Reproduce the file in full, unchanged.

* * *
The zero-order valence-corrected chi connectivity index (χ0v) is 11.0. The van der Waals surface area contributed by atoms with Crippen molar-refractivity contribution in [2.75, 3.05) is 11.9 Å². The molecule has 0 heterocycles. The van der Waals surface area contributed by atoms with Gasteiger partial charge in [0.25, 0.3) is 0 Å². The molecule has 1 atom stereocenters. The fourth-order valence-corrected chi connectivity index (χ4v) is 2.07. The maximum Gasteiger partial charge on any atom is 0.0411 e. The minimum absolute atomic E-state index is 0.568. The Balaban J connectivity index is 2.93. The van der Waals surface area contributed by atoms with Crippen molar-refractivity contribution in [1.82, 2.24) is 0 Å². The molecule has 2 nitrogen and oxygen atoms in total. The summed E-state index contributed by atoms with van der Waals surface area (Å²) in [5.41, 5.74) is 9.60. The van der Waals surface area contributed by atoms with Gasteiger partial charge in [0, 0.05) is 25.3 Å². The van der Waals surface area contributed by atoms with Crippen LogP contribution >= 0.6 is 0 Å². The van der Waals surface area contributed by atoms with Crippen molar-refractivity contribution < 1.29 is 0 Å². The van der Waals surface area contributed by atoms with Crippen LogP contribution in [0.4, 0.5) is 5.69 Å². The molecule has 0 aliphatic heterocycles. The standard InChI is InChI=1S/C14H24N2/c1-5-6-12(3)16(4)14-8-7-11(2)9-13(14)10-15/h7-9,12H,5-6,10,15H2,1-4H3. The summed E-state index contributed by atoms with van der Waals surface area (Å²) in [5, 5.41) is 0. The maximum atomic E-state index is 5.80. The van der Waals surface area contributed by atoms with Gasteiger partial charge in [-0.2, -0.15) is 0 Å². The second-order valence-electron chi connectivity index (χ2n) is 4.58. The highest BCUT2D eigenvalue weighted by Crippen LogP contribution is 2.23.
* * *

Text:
The zero-order valence-corrected chi connectivity index (χ0v) is 11.0. The van der Waals surface area contributed by atoms with Crippen molar-refractivity contribution in [2.75, 3.05) is 11.9 Å². The molecule has 0 heterocycles. The van der Waals surface area contributed by atoms with Gasteiger partial charge in [0.25, 0.3) is 0 Å². The molecule has 1 atom stereocenters. The fourth-order valence-corrected chi connectivity index (χ4v) is 2.07. The maximum Gasteiger partial charge on any atom is 0.0411 e. The minimum absolute atomic E-state index is 0.568. The Balaban J connectivity index is 2.93. The van der Waals surface area contributed by atoms with Crippen molar-refractivity contribution in [1.82, 2.24) is 0 Å². The molecule has 2 nitrogen and oxygen atoms in total. The summed E-state index contributed by atoms with van der Waals surface area (Å²) in [5.41, 5.74) is 9.60. The van der Waals surface area contributed by atoms with Gasteiger partial charge in [0, 0.05) is 25.3 Å². The van der Waals surface area contributed by atoms with Crippen LogP contribution >= 0.6 is 0 Å². The van der Waals surface area contributed by atoms with Crippen molar-refractivity contribution < 1.29 is 0 Å². The van der Waals surface area contributed by atoms with Crippen LogP contribution in [0.4, 0.5) is 5.69 Å². The molecule has 0 aliphatic heterocycles. The standard InChI is InChI=1S/C14H24N2/c1-5-6-12(3)16(4)14-8-7-11(2)9-13(14)10-15/h7-9,12H,5-6,10,15H2,1-4H3. The summed E-state index contributed by atoms with van der Waals surface area (Å²) in [5, 5.41) is 0. The maximum atomic E-state index is 5.80. The van der Waals surface area contributed by atoms with Gasteiger partial charge in [-0.2, -0.15) is 0 Å². The second-order valence-electron chi connectivity index (χ2n) is 4.58. The highest BCUT2D eigenvalue weighted by Crippen LogP contribution is 2.23.